The painting, eighth in an instalment dating back to 1911 when Kandinsky co-founded The Blue Rider group in Munich, was the first of his compositions to be painted since the outbreak of the First World War. A composition, as opposed to an improvisation, referred to a painting that was executed in adherence to a specific plan rather than created in the spur-of-the-moment and driven by impulse. The difference between a composed and an improvised painting may have been, in the artist's perception, the same as that which existed between classical music and free-jazz. Kandinsky, having spent several years prior to World War One in Germany before returning to Russia at the outbreak of World War One, was able to re-connect with the avant-garde current in Germany and to begin composing again. Composition VIII, drawing on influences of the previous nine years, is an expression of Kandinsky's internalised vision in the abstract form.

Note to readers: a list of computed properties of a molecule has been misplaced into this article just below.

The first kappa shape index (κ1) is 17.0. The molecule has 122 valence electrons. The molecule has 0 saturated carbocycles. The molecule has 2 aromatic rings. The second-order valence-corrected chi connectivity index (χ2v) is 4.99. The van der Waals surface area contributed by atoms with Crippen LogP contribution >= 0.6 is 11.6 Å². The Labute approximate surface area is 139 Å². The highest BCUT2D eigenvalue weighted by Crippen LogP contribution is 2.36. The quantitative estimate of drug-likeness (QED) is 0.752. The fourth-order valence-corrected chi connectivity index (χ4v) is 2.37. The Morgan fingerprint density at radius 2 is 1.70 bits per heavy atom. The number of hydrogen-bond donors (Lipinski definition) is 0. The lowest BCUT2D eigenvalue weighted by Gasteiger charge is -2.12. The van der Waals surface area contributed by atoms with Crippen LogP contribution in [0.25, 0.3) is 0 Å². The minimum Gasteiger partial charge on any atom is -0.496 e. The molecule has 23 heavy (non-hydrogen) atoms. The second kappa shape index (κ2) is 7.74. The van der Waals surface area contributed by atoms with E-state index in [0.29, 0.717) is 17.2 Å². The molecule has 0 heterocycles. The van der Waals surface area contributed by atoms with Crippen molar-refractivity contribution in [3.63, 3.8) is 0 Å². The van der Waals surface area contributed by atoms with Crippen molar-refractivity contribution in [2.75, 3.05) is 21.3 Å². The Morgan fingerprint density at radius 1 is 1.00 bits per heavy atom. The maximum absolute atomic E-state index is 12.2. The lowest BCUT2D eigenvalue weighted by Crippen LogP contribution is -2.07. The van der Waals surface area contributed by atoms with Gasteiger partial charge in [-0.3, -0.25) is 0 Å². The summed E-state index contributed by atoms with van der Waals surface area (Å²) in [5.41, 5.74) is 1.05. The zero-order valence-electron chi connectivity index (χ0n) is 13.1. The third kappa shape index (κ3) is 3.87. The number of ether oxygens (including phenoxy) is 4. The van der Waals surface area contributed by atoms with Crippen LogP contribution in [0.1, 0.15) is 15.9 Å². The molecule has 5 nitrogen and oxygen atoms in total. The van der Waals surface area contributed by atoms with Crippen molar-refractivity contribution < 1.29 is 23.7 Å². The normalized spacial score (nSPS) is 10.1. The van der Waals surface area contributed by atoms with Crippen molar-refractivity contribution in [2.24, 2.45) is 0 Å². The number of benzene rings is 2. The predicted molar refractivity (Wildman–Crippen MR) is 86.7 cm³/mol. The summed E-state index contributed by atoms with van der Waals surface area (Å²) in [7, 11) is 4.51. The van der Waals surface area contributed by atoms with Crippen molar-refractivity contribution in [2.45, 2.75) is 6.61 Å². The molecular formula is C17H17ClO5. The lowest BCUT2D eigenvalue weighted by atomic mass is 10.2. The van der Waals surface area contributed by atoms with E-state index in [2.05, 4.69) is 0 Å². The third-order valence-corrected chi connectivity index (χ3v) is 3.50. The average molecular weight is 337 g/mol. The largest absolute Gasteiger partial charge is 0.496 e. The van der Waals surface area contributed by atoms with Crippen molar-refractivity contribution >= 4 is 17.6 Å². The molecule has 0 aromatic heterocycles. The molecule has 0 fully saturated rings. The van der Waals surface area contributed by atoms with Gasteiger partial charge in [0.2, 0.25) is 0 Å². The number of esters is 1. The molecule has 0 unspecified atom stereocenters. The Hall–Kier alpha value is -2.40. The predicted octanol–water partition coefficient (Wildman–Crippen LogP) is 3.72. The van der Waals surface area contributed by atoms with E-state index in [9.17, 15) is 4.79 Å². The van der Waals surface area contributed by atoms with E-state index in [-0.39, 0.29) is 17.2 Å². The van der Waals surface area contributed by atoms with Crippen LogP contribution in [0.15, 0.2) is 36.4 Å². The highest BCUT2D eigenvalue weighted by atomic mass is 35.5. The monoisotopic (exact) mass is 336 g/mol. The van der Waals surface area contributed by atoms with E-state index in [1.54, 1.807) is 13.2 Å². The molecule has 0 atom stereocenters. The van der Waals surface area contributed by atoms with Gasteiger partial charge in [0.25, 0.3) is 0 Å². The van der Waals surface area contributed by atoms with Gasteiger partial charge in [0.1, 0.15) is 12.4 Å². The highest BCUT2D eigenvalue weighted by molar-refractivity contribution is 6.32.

One of the painting's most prominent features, a purple circle within a black circle enveloped by a double-layered halo of pink and orange, is positioned at the top-left corner of the canvas. The blurred edges of the halo, similar in appearance to the corona surrounding an eclipsed sun, stand in stark contrast to the clean lines of the black circle with its purple core. A partial red circle, emerging from the bottom-right of the black circle's periphery and cutting across its halo, is bordered by its own yellow nimbus that mixes with the pinks and oranges of the adjacent form. A yellow circle edged by a thin black line, positioned in the lower-third of the canvas, possesses a halo consisting of a blue inner-layer and a purple outer-layer. Another circle, blue with a salmon border and located near the bottom-centre of the canvas, is surrounded by a fiery ring of yellow. The circles to the right of the canvas, by contrast, do not possess haloes.